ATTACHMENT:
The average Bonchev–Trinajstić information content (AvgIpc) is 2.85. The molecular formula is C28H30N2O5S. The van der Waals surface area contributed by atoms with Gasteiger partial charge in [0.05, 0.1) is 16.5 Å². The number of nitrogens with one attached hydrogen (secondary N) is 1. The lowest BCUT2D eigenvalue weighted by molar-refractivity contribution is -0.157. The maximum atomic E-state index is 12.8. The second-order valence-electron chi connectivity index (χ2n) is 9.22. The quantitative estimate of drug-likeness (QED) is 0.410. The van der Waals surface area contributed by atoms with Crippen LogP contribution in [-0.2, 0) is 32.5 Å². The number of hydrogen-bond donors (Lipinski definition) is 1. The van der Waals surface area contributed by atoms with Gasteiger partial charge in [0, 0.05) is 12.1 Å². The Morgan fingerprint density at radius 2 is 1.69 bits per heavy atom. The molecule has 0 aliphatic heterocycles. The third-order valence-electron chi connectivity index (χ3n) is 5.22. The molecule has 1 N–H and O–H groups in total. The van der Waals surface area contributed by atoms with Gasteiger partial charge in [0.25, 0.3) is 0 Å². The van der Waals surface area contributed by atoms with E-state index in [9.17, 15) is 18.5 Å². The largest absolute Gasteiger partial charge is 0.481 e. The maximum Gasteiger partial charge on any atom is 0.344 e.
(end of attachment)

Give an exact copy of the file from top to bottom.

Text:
The average Bonchev–Trinajstić information content (AvgIpc) is 2.85. The molecular formula is C28H30N2O5S. The van der Waals surface area contributed by atoms with Gasteiger partial charge in [0.05, 0.1) is 16.5 Å². The number of nitrogens with one attached hydrogen (secondary N) is 1. The lowest BCUT2D eigenvalue weighted by molar-refractivity contribution is -0.157. The maximum atomic E-state index is 12.8. The second-order valence-electron chi connectivity index (χ2n) is 9.22. The quantitative estimate of drug-likeness (QED) is 0.410. The van der Waals surface area contributed by atoms with Crippen LogP contribution in [-0.2, 0) is 32.5 Å². The number of hydrogen-bond donors (Lipinski definition) is 1. The van der Waals surface area contributed by atoms with Gasteiger partial charge in [0, 0.05) is 12.1 Å². The Morgan fingerprint density at radius 2 is 1.69 bits per heavy atom. The molecule has 0 aliphatic heterocycles. The third-order valence-electron chi connectivity index (χ3n) is 5.22. The molecule has 1 N–H and O–H groups in total. The van der Waals surface area contributed by atoms with Gasteiger partial charge in [0.25, 0.3) is 0 Å². The van der Waals surface area contributed by atoms with E-state index in [9.17, 15) is 18.5 Å². The largest absolute Gasteiger partial charge is 0.481 e. The maximum Gasteiger partial charge on any atom is 0.344 e.